• Returning to Sports After Shoulder Surgery

    on Jul 25th, 2018

A shoulder injury can be devastating to an athlete, especially when you need that joint to pitch, swing a racquet, or volley a ball. Whether your injury was mild and healed with noninvasive treatments or needed Dr. Spencer’s surgical skills for a rotator cuff repair or to resolve chronic dislocations, how you return to your sport can make a big difference in your long-term function.

Depending on your injury and the treatment involved, it can take anywhere from two to eight weeks — and sometimes longer — to return to your preinjury performance level. A reduction in pain isn’t always an indication that you can go full steam back into play.

Ease back in slowly and mindfully, so your body can adapt and finish healing appropriately. Oftentimes, the reason you suffered an injury in the first place was due to an overzealous increase in training volume or improper conditioning. Don’t let these pitfalls derail your recovery.

The first steps toward rehabilitation

Whether you underwent surgery or not, physical therapy and soft tissue manipulation can help you recover. Physical therapy offers exercises that help you regain full range of motion and strength. Soft tissue manipulation breaks down scar tissue and reduces inflammation by increasing circulation.

It’s critical that you follow the physical therapy protocols set up for you to expedite healing and prevent further injury.

Indications that you’re ready to return

Being pain-free is a good indication you can start to slowly use the shoulder again. If you’re pushing through pain, you’re not letting your injury heal!

Any swelling around the shoulder joint is another indication that it’s still inflamed and needs more time off. Dr. Spencer can also help you determine if you have full range of motion. Note the movements you can make with your uninjured shoulder to help you evaluate the status of the one that’s healing.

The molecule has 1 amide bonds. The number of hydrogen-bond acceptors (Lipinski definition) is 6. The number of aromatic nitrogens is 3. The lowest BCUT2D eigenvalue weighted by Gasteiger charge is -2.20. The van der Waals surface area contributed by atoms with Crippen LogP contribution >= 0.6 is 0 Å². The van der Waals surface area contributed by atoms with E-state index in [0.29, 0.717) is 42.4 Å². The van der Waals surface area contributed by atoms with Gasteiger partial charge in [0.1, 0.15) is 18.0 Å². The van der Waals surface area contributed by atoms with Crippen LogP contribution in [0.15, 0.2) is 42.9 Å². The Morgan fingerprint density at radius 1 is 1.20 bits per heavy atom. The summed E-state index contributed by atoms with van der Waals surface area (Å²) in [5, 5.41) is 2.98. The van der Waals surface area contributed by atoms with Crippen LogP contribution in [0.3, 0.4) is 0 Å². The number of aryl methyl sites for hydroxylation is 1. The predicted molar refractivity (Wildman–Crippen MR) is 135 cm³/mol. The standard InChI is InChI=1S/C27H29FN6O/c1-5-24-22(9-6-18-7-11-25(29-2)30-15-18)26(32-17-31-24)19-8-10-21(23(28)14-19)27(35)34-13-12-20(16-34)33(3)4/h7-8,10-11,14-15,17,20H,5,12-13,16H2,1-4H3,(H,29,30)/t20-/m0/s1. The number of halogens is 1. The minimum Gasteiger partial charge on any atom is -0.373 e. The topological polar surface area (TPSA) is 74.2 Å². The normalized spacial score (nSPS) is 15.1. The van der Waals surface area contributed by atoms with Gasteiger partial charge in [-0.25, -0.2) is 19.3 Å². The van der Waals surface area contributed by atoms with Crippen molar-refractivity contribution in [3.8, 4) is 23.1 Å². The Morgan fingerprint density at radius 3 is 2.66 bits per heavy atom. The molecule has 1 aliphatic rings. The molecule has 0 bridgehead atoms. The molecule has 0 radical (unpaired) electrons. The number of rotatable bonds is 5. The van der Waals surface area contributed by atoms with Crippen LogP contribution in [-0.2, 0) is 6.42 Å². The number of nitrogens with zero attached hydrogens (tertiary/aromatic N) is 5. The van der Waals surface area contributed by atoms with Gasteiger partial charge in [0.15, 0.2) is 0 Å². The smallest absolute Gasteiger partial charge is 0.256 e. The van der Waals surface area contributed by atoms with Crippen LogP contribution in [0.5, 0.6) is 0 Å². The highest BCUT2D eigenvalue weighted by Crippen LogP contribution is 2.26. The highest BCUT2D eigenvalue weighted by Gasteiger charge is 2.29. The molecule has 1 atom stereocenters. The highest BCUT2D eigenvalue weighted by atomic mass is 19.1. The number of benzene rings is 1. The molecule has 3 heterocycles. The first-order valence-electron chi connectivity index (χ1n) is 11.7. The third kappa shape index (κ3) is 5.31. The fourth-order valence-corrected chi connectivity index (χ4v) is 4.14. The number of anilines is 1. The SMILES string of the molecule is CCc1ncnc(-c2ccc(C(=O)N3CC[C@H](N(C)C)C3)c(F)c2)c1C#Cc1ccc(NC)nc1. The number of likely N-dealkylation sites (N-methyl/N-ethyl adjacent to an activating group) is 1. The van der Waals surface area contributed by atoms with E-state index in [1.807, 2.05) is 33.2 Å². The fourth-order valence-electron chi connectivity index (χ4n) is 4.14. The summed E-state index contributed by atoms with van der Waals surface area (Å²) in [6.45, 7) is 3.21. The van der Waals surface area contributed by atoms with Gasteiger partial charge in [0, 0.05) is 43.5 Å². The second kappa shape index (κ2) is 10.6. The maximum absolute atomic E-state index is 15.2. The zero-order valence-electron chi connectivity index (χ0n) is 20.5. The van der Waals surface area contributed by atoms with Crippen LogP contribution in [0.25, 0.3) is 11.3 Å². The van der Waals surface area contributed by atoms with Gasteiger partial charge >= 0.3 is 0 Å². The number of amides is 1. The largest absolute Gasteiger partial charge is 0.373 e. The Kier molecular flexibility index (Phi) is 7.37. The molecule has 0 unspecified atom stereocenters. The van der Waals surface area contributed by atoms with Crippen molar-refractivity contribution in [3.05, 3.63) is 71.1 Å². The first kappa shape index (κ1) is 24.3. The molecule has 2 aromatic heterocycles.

Before returning to play, you should also feel mostly rehabilitated with about 90% of your strength back.

Getting back in the game

When you and Dr. Spencer have determined you’re ready to resume play, still take it easy. Always warm your shoulders up before practice or a game with arm circles or resistance band exercises. Move your shoulders through their full range of motion.

Ease back into play by keeping your time on the mound or court short at first. You can gradually increase playing time over the course of several weeks. After your workouts, apply ice, then heat, to keep inflammation down.

Lifestyle support for your shoulder

Healing your shoulder requires you treat your body right. Get a solid seven to nine hours of sleep per night and allow your shoulder to recover fully between practices or games.

A healthy diet that focuses on whole, unprocessed foods and appropriate hydration also gives your body the tools it needs to heal.

If you have shoulder stiffness, pain, or weakness, consult Dr. Spencer at STAR Ortho to have the joint evaluated and treated. Early diagnosis, especially if you’re an athlete, can prevent your injury from becoming disabling. The sooner you treat your shoulder, the quicker you can return to healthy, pain-free play.

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